• Other technical updates and clarifying modifications

The DOER will notify stakeholders when the regulations have been published in the State Register in final official form.

MA Global Warming Solutions Act Regulations Promulgated

Posted August 11th, 2017 by SRECTrade.

On Friday, August 11th, the Massachusetts Department of Environmental Protection (MassDEP) published six final regulations to reduce statewide greenhouse gas emissions in the Massachusetts Register. These regulations follow the Supreme Judicial Court’s May 17, 2016 ruling in Kain v. DEP and Governor Baker’s September 16, 2016 Executive Order No. 569 (“Establishing an Integrated Climate Change Strategy for the Commonwealth”) to help ensure compliance with the 2020 statewide emissions limit established by the Global Warming Solutions Act (GWSA).

The six regulations and amendments include:

  • 310 CMR 7.72: Reducing Sulfur Hexafluoride Emissions from Gas-Insulated Switchgear (amended)
  • 310 CMR 7.73: Reducing Methane Emissions from Natural Gas Distribution Mains and Services (new)
  • 310 CMR 7.74: Reducing CO2 Emissions from Electricity Generating Facilities (new)
  • 310 CMR 7.75: Clean Energy Standard (new)
  • 310 CMR 60.05: Global Warming Solutions Act Requirements for Transportation (amended)
  • 310 CMR 60.06: CO2 Emission Limits for State Fleet Passenger Vehicles (new)

For more information on these regulations, including Fact Sheets, please visit the MassDEP website on the topic.

DOER Files SMART Program Emergency Regulation

Posted June 5th, 2017 by SRECTrade.

On Monday, June 5th, the MA Department of Energy Resources (DOER) filed an emergency regulation to implement the Solar Massachusetts Renewable Target (SMART) Program. The regulation is directed toward supporting the development of an additional 1,600 MW of solar energy generating facilities via a declining block program.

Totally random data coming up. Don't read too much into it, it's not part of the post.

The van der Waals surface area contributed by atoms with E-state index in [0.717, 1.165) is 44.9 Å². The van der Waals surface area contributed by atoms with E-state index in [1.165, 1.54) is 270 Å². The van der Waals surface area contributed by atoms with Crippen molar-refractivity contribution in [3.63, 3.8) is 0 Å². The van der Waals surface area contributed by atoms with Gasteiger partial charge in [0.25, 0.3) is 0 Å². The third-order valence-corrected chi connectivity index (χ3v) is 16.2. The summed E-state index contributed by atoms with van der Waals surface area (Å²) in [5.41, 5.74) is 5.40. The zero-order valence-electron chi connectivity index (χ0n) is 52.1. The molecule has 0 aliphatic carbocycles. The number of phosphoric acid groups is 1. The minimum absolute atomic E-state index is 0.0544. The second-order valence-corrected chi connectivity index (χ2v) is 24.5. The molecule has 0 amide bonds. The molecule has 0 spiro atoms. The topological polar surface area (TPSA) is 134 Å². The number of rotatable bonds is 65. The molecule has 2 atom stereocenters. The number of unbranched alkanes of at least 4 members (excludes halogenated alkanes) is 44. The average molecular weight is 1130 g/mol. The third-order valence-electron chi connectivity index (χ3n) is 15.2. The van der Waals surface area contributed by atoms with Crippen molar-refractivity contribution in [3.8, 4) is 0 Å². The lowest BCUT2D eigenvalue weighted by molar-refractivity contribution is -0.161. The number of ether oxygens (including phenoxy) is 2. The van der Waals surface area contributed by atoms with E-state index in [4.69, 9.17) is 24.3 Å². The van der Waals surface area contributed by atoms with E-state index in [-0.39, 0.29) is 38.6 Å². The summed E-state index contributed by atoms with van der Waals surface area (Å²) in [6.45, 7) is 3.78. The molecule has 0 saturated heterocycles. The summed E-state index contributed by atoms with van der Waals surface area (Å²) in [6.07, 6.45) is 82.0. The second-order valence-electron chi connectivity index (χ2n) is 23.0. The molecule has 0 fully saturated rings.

Although the emergency regulation takes effect immediately, it can only remain in effect for three months. The emergency regulation is a placeholder, pending a full rulemaking proceeding conducted by DOER, at which time the final program rules will be established. Following the conclusion of the DOER’s rulemaking process, the Department of Public Utilities (DPU) will need to conduct a proceeding for the DPU’s approval of the tariffs filed by the Electric Distribution Companies. Only after this rulemaking and proceeding take place will the SMART program be in effect. Accordingly, the SREC-II program remains in effect for all eligible solar facilities.

As a result of this implementation schedule, it is expected that solar facilities will be eligible to qualify for the SREC-II program through the end of Quarter 1, 2018.

For more information on the SMART program, please feel free to reference our last blog post on the topic here. The DOER’s official notice regarding this emergency regulation is available here.

DOER Announces Final SREC-II Factor Guidelines

Posted March 27th, 2017 by SRECTrade.

On Thursday, March 23rd the DOER provided an update on the finalized SREC-II program SREC Factors for projects over 25 kW that have not previously qualified for an SREC-II extension.

All SREC-II facilities that have a Statement of Qualification (SQA), but have not yet received an extension, will have their SQAs rejected. New applications may be submitted for these facilities, however, to seek an extension under these new guidelines. Any extension granted will be effective until March 31, 2018 at the following factors:

new-market-factors

Please note that SREC-II systems with a capacity equal to or less than 25 kW will still receive an SREC Factor of 0.8, so long as they receive their authorization to interconnect before the effective date of the SMART program.

Facilities eligible for the extension are those that have not already received either a mechanically complete or 50% construction cost extension; facilities that can demonstrate that they are mechanically complete or commercially operational by March 31, 2018 will receive their respective SREC Factor listed above.